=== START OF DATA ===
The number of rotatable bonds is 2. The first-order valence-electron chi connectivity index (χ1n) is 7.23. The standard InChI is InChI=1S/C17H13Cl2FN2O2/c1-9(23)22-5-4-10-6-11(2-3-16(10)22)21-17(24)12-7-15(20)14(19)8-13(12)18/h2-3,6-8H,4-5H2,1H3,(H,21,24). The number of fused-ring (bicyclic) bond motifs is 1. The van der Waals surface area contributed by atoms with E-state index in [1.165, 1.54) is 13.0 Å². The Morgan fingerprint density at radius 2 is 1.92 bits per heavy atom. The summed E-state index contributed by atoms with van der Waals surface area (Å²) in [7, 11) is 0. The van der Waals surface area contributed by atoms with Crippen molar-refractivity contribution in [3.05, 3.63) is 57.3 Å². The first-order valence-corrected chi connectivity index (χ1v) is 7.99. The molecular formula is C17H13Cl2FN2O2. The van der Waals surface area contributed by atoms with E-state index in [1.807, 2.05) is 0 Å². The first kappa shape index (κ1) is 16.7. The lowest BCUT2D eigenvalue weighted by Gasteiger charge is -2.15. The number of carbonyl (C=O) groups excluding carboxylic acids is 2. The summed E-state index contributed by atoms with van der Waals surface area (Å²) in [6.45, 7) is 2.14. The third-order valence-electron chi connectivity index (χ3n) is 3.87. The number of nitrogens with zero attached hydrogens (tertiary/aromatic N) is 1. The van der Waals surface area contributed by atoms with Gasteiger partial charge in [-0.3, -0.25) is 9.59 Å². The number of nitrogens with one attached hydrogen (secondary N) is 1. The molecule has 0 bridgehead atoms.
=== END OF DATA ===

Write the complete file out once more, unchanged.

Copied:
The number of rotatable bonds is 2. The first-order valence-electron chi connectivity index (χ1n) is 7.23. The standard InChI is InChI=1S/C17H13Cl2FN2O2/c1-9(23)22-5-4-10-6-11(2-3-16(10)22)21-17(24)12-7-15(20)14(19)8-13(12)18/h2-3,6-8H,4-5H2,1H3,(H,21,24). The number of fused-ring (bicyclic) bond motifs is 1. The van der Waals surface area contributed by atoms with E-state index in [1.165, 1.54) is 13.0 Å². The Morgan fingerprint density at radius 2 is 1.92 bits per heavy atom. The summed E-state index contributed by atoms with van der Waals surface area (Å²) in [7, 11) is 0. The van der Waals surface area contributed by atoms with Crippen molar-refractivity contribution in [3.05, 3.63) is 57.3 Å². The first-order valence-corrected chi connectivity index (χ1v) is 7.99. The molecular formula is C17H13Cl2FN2O2. The van der Waals surface area contributed by atoms with E-state index in [1.807, 2.05) is 0 Å². The first kappa shape index (κ1) is 16.7. The lowest BCUT2D eigenvalue weighted by Gasteiger charge is -2.15. The number of carbonyl (C=O) groups excluding carboxylic acids is 2. The summed E-state index contributed by atoms with van der Waals surface area (Å²) in [6.45, 7) is 2.14. The third-order valence-electron chi connectivity index (χ3n) is 3.87. The number of nitrogens with zero attached hydrogens (tertiary/aromatic N) is 1. The van der Waals surface area contributed by atoms with Gasteiger partial charge in [-0.3, -0.25) is 9.59 Å². The number of nitrogens with one attached hydrogen (secondary N) is 1. The molecule has 0 bridgehead atoms.